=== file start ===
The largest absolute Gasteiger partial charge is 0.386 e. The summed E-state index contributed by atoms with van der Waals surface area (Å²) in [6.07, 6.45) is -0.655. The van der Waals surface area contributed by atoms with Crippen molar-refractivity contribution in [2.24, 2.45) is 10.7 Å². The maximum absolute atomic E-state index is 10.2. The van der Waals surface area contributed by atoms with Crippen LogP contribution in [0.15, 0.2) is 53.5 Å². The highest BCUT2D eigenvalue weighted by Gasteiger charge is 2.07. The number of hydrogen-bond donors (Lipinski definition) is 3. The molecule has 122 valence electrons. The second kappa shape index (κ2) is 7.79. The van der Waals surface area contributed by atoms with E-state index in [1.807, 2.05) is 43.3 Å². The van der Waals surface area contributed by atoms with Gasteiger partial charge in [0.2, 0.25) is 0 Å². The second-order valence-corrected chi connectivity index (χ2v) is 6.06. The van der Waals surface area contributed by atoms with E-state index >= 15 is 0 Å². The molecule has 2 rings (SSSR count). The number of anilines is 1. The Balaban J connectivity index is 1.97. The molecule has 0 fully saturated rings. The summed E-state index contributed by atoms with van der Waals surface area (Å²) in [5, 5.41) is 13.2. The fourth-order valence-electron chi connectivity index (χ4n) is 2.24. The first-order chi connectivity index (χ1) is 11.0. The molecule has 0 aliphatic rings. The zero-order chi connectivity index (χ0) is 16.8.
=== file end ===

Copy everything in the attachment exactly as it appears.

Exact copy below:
The largest absolute Gasteiger partial charge is 0.386 e. The summed E-state index contributed by atoms with van der Waals surface area (Å²) in [6.07, 6.45) is -0.655. The van der Waals surface area contributed by atoms with Crippen molar-refractivity contribution in [2.24, 2.45) is 10.7 Å². The maximum absolute atomic E-state index is 10.2. The van der Waals surface area contributed by atoms with Crippen LogP contribution in [0.15, 0.2) is 53.5 Å². The highest BCUT2D eigenvalue weighted by Gasteiger charge is 2.07. The number of hydrogen-bond donors (Lipinski definition) is 3. The molecule has 122 valence electrons. The second kappa shape index (κ2) is 7.79. The van der Waals surface area contributed by atoms with E-state index in [1.807, 2.05) is 43.3 Å². The van der Waals surface area contributed by atoms with Gasteiger partial charge in [0.2, 0.25) is 0 Å². The second-order valence-corrected chi connectivity index (χ2v) is 6.06. The van der Waals surface area contributed by atoms with E-state index >= 15 is 0 Å². The molecule has 2 rings (SSSR count). The number of anilines is 1. The Balaban J connectivity index is 1.97. The molecule has 0 fully saturated rings. The summed E-state index contributed by atoms with van der Waals surface area (Å²) in [5, 5.41) is 13.2. The fourth-order valence-electron chi connectivity index (χ4n) is 2.24. The first-order chi connectivity index (χ1) is 11.0. The molecule has 0 aliphatic rings. The zero-order chi connectivity index (χ0) is 16.8.